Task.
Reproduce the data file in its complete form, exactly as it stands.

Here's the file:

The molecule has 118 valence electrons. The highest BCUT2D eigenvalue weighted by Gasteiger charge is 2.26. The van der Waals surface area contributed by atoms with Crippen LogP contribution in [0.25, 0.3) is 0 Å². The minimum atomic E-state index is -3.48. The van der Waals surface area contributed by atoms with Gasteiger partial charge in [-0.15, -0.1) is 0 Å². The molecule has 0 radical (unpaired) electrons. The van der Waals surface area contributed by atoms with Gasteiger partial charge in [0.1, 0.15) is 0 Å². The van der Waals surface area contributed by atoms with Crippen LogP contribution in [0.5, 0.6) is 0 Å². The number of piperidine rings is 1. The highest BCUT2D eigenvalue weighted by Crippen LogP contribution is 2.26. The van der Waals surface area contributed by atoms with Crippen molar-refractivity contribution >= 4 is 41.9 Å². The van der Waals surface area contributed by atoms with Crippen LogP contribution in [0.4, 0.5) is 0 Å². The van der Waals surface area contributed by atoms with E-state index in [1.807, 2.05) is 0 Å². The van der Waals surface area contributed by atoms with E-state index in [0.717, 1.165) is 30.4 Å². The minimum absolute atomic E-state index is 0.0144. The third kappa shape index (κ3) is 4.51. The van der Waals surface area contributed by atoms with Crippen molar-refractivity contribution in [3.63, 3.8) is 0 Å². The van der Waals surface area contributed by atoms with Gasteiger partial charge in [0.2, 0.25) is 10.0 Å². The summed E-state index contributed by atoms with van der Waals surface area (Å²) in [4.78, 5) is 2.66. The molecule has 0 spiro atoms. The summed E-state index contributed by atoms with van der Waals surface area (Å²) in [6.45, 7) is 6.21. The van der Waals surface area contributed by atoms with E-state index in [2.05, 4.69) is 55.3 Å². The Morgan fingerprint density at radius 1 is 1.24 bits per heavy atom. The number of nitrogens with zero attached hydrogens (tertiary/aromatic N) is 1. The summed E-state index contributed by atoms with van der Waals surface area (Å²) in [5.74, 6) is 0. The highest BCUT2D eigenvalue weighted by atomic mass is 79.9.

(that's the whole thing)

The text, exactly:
The molecule has 118 valence electrons. The highest BCUT2D eigenvalue weighted by Gasteiger charge is 2.26. The van der Waals surface area contributed by atoms with Crippen LogP contribution in [0.25, 0.3) is 0 Å². The minimum atomic E-state index is -3.48. The van der Waals surface area contributed by atoms with Gasteiger partial charge in [-0.15, -0.1) is 0 Å². The molecule has 0 radical (unpaired) electrons. The van der Waals surface area contributed by atoms with Gasteiger partial charge in [0.1, 0.15) is 0 Å². The van der Waals surface area contributed by atoms with Crippen LogP contribution in [0.5, 0.6) is 0 Å². The number of piperidine rings is 1. The highest BCUT2D eigenvalue weighted by Crippen LogP contribution is 2.26. The van der Waals surface area contributed by atoms with Crippen molar-refractivity contribution >= 4 is 41.9 Å². The van der Waals surface area contributed by atoms with Crippen LogP contribution in [0.4, 0.5) is 0 Å². The van der Waals surface area contributed by atoms with E-state index in [1.807, 2.05) is 0 Å². The van der Waals surface area contributed by atoms with E-state index in [0.717, 1.165) is 30.4 Å². The minimum absolute atomic E-state index is 0.0144. The third kappa shape index (κ3) is 4.51. The van der Waals surface area contributed by atoms with Crippen molar-refractivity contribution in [3.63, 3.8) is 0 Å². The van der Waals surface area contributed by atoms with Gasteiger partial charge in [0.2, 0.25) is 10.0 Å². The summed E-state index contributed by atoms with van der Waals surface area (Å²) in [4.78, 5) is 2.66. The molecule has 0 spiro atoms. The summed E-state index contributed by atoms with van der Waals surface area (Å²) in [6.45, 7) is 6.21. The van der Waals surface area contributed by atoms with E-state index in [2.05, 4.69) is 55.3 Å². The Morgan fingerprint density at radius 1 is 1.24 bits per heavy atom. The number of nitrogens with zero attached hydrogens (tertiary/aromatic N) is 1. The summed E-state index contributed by atoms with van der Waals surface area (Å²) in [5.74, 6) is 0. The highest BCUT2D eigenvalue weighted by atomic mass is 79.9.